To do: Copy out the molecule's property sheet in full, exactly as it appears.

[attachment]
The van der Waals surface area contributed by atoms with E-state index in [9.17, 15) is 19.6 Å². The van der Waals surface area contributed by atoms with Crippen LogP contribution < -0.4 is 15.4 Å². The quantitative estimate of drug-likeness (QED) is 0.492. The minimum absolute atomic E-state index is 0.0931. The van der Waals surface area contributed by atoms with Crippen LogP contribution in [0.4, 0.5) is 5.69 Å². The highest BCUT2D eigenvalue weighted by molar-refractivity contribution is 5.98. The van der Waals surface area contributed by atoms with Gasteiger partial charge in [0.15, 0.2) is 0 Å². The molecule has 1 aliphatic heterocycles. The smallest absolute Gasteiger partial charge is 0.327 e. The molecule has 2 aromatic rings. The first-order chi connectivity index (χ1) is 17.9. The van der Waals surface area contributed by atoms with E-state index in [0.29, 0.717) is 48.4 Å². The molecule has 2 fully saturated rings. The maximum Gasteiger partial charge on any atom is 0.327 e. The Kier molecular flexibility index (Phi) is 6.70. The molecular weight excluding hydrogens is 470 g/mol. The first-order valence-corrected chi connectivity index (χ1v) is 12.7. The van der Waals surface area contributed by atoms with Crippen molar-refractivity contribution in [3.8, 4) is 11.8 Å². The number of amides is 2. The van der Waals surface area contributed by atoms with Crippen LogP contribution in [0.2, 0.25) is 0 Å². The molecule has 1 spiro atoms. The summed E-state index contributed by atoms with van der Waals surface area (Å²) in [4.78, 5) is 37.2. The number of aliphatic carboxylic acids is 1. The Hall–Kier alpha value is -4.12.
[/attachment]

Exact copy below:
The van der Waals surface area contributed by atoms with E-state index in [9.17, 15) is 19.6 Å². The van der Waals surface area contributed by atoms with Crippen LogP contribution < -0.4 is 15.4 Å². The quantitative estimate of drug-likeness (QED) is 0.492. The minimum absolute atomic E-state index is 0.0931. The van der Waals surface area contributed by atoms with Crippen LogP contribution in [0.4, 0.5) is 5.69 Å². The highest BCUT2D eigenvalue weighted by molar-refractivity contribution is 5.98. The van der Waals surface area contributed by atoms with Gasteiger partial charge in [0.15, 0.2) is 0 Å². The molecule has 1 aliphatic heterocycles. The smallest absolute Gasteiger partial charge is 0.327 e. The molecule has 2 aromatic rings. The first-order chi connectivity index (χ1) is 17.9. The van der Waals surface area contributed by atoms with E-state index in [0.29, 0.717) is 48.4 Å². The molecule has 2 fully saturated rings. The maximum Gasteiger partial charge on any atom is 0.327 e. The Kier molecular flexibility index (Phi) is 6.70. The molecular weight excluding hydrogens is 470 g/mol. The first-order valence-corrected chi connectivity index (χ1v) is 12.7. The van der Waals surface area contributed by atoms with Crippen molar-refractivity contribution in [3.8, 4) is 11.8 Å². The number of amides is 2. The van der Waals surface area contributed by atoms with Crippen LogP contribution in [0.2, 0.25) is 0 Å². The molecule has 1 spiro atoms. The summed E-state index contributed by atoms with van der Waals surface area (Å²) in [4.78, 5) is 37.2. The number of aliphatic carboxylic acids is 1. The Hall–Kier alpha value is -4.12.